Post-harvest and packing losses

Perhaps one of the areas that grains prove most sustainable in terms of food waste is in the post-harvest and production phase of the supply chain. According to the same NRDC report, “Once crops have been harvested, culling is the primary reason for losses of fresh produce.” Culling means throwing away food products based on its appearance, which can impact saleability. Farmers typically cull based on size, color, shape, weight, and any visible blemishes. 

“One large cucumber farmer estimated that fewer than half the vegetables he grows actually leave his farm and that 75 percent of the cucumbers culled before sale are edible. A large tomato-packing house reported that in mid-season it can fill a dump truck with 22,000 pounds of discarded tomatoes every 40 minutes. And a packer of citrus, stone fruit, and grapes estimated that 20 to 50 percent of the produce he handles is unmarketable but perfectly edible.” — NRDC report

Of course, this inability to sell edible but “ugly” food isn’t all the farmer’s fault. Instead, it’s a responsibility shared by farmers, grocery stores, and consumers alike. And it’s something that we’re starting to see addressed on the consumer level. Companies like Imperfect Foods are cutting out the supermarket middleman and delivering this “unmarketable” food directly to consumers at a steep discount. 

Similarly, The Rotten Fruit Box has made it their mission to keep fresh, delicious produce from rotting in the fields. This company works with small farmers to freeze dry fruit that would otherwise go to waste, and ships freeze-dried snack pouches to doorsteps around the world. 

Manufacturing losses

Looking at the report, it might seem that grains stand out as having the highest losses during the processing phase. But it’s important to note that the percentage here accounts for the removal of both edible and inedible portions of foods. This trimming at the processing stage includes the removal of by-products. That could mean removing pits from stone fruit or bones and organs from animal products.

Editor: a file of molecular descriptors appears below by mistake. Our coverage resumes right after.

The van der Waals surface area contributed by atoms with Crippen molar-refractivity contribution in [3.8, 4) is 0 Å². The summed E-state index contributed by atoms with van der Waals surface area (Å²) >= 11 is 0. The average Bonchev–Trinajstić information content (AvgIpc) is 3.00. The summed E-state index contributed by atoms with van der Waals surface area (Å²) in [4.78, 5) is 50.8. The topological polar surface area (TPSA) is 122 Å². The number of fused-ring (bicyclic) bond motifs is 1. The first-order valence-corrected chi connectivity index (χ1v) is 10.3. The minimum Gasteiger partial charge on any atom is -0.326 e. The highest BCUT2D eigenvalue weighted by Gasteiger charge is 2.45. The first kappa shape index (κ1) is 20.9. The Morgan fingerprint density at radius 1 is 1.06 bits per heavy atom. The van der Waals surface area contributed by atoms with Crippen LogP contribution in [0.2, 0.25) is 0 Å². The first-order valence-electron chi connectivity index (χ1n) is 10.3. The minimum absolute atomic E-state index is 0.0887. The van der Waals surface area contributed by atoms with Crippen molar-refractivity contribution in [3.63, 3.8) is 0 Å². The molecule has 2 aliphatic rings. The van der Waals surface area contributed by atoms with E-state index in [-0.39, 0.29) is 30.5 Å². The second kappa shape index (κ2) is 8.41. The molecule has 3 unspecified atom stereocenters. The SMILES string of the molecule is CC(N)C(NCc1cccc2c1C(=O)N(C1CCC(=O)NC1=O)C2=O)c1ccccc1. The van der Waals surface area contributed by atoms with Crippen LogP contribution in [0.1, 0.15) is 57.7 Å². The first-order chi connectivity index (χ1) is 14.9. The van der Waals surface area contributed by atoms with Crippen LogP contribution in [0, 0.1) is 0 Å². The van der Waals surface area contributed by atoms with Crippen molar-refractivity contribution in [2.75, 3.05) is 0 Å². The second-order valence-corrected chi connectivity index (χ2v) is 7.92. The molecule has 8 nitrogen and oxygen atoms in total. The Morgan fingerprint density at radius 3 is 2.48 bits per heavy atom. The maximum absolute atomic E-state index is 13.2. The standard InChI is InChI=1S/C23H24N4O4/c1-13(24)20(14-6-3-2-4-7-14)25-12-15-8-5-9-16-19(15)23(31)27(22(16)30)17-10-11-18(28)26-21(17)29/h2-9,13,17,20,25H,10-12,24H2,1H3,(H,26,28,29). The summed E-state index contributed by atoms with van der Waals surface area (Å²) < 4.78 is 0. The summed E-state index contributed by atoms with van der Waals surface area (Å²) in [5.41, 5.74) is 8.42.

When it comes to grains, there are a few manufacturing processes the whole grain often undergoes. For example, pulses go through dehulling, puffing, grinding and splitting prior to being sold for consumption. As such, the study notes that lack of clarity over the definition of food waste by manufacturers (as distinct from by-products) “makes this estimate fragile.” So it’s likely we’re losing a great deal less edible grains than the estimated 10%.

Shelf-stable and easy to ship

But the most significant advantage to eating more grains is their shelf life. Leave a bunch of bananas in the cupboard for two years, and you’ll open the door to an ecosystem of rot. But whole grains like rice, oats, and quinoa can stay on the shelf for years without going rancid. Even processed whole grains—flour, cereals, cracked grains—can last as long as two years. Plus, because you don’t have to worry about bruising or rot, grains are easiest to pack, ship, and distribute. 

But what about a well-rounded diet?

Now we’re not saying you should go all-in on eating more grains and forgo fresh fruits and vegetables. We’re talking about the ways your purchasing decisions can lead to change on a more systemic level. And in a world where grains have become villainized, we have to understand the consequences of those food choices. 

Not only can you keep perfectly edible fruits and vegetables from going to waste by joining a co-op or supporting companies like Imperfect and Rotten Fruit Box. You can also support sustainability by questioning modern “truths” about grains and grain consumption. 

Increasing accessibility and reducing food waste through affordable grains

Despite the massive scope of the global food waste problem, solutions start with small, conscious steps. Eating more grains is a huge step towards a more sustainable food systems. They’re a resource-efficient, nutrient-dense, and accessible food source. Plus, by supporting small and local grain farmers like Northerly, you’re not just preventing losses in the field and on the shelves. You’re also helping us give back to local communities. You can learn more about our give-back program here

 

food paranoia
gmos, bill nye, science guy